The Changing Academic Profession (CAP) survey was based on a major international consortium of scholars, and the fact that it was state of the art was much based on the efforts of the country teams. Following the CAP survey, more than 600 peer review scholarly papers have been published, and members of the Finnish team were authors of 30 of them. There was also strong infrastructure and research consortium support for the survey, which has enabled the close connections between higher education research and institutions and to relevant publication channels. Previous results from the CAP survey and its successor project (EUROAC) reveal that a substantial gap exists between junior and senior academic staff. For this reason, the newly-devised APIKS survey has been divided into two parts: a General survey of Academic profession and a Survey of Formative Years of scholars.
From 2017, the University of Lapland has become a host organisation for work that extends on the Carnegie survey (about 19,000 respondents), the CAP survey (37,000) and EUROAC (7,000). The consortium has agreed that APIKS Survey data will be deposited in Finland, with an estimated 50,000 - 70000 respondents from countries around the world. European data are located in CSC IDA, and for non-European material, the location is EUDat. APIKS / CAP / EUROAC / Carnegie is the most extensive international time series on the changing scope and content of work in the academic profession.
The users of these data are scholars, authorities and decision makers
looking for evidence in the reference countries, as well as higher
education institutions and labour market organisations. The
questionnaire, sample description and the codebook are attachemnts of
All members of the ProSoc team have experience in studies concerning
professions, and are spread across the University of Lapland and
elsewhere. Assembling a research subject on the professions under the
heading “Research on change in the Arctic and the North’ will enable the
use of multi-disciplinary research funding to build capacity and a
strong research infrastructure.
Along with the international
surveys, the research group’s members have conducted numerous national
case studies related to studies of the profession. As an example, the
Humanly Effective Leadership research project (funded by The Finnish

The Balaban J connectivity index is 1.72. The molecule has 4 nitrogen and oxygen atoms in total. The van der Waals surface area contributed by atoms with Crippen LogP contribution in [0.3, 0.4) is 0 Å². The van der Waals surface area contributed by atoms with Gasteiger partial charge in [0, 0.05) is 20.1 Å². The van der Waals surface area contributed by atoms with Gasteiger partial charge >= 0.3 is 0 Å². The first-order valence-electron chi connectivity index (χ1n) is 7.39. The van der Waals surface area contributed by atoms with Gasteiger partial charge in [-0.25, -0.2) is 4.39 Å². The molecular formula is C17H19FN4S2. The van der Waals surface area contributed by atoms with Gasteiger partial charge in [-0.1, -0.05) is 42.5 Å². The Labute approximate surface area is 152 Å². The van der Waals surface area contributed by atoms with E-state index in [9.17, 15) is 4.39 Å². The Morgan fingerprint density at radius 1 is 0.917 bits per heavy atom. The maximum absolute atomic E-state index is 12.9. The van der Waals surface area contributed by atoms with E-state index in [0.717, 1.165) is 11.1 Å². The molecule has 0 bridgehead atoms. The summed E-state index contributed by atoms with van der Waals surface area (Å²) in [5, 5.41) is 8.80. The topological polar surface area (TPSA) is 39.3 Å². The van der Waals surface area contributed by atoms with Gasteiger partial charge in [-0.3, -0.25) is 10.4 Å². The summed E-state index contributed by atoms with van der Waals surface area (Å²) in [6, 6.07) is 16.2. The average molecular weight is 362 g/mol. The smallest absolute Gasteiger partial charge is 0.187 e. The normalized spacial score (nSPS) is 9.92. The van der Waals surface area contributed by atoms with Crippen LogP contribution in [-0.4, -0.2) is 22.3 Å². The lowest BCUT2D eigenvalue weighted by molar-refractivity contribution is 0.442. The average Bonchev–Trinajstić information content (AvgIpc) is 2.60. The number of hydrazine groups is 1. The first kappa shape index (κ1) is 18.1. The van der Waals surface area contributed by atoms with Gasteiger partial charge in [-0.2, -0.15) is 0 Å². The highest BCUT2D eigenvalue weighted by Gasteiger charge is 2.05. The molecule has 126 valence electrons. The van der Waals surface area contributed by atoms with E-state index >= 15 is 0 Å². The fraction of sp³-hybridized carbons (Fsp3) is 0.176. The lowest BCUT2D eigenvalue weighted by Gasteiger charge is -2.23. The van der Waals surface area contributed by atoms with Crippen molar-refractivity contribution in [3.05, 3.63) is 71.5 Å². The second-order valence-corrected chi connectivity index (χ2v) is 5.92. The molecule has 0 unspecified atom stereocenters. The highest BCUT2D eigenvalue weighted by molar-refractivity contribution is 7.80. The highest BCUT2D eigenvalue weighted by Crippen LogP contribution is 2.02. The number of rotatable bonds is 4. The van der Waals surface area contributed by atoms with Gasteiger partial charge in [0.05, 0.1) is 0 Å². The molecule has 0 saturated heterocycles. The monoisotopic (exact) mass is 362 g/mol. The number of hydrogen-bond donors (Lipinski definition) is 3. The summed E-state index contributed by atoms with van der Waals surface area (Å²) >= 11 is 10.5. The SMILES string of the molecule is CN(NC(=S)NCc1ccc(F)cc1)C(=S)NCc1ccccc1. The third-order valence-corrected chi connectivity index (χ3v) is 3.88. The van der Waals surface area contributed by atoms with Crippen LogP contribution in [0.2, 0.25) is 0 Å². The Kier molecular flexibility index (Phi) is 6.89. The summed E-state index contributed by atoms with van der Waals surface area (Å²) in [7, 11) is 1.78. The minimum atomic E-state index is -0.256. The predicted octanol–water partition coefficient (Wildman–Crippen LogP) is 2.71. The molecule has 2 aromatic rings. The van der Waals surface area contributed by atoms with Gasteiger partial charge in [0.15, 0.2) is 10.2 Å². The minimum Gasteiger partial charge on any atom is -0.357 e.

Work Environment Fund) examined the barriers and opportunities
associated with the various professions in the public health care field.
Globally, patients' satisfaction with their healthcare treatment and the behaviour of nursing staff has been studied extensively. The concepts and form of the complaint have varied from country to country, but the purpose and subject of the complaints have often been similar. There are differences in the appeal processes in different countries, for example, with regard to procedural guidelines and the status of Patients' Ombudsmen. Research data is needed on handling complaints and related measures. Complaints form part of a knowledge base that the health profession can use as a starting point for self-reflection. Data collection methods include reports of complaints and feedback material, interviews and surveys.
The purpose of this theme is to find out what kind of maladministration is in the memories of patients and their relatives, and in the notifications of employees and clients of social welfare. The data from this study will explain how patients should be responded to from the point of view of specialised medical and social care staff. In addition, the purpose of the research theme is to find out how patient complaints and notifications are used in organisations (self-reflection) and what measures can be taken to process reminders and notifications to improve the quality of services. There are many reminders and complaints from patients and their relatives, but there is often a problem in how to manage the procedures and use the knowledge gained.
The patients can be seen as active actors and preference-generating
resources. The latter role has grown in the 21st century, for example by
means of co-production and service design tools. Clients, patients and
staff can be defined by the concepts of internal and external
stakeholders, where their role becomes visible. Disadvantaged personnel
can then be seen in the role of an internal stakeholder with a more
binding responsibility for addressing the problems of an external
stakeholder or finding solutions to the problems that are being
addressed. Solving problems as close as possible to their emergence
brings efficiency and benefits that can be verified through impacts.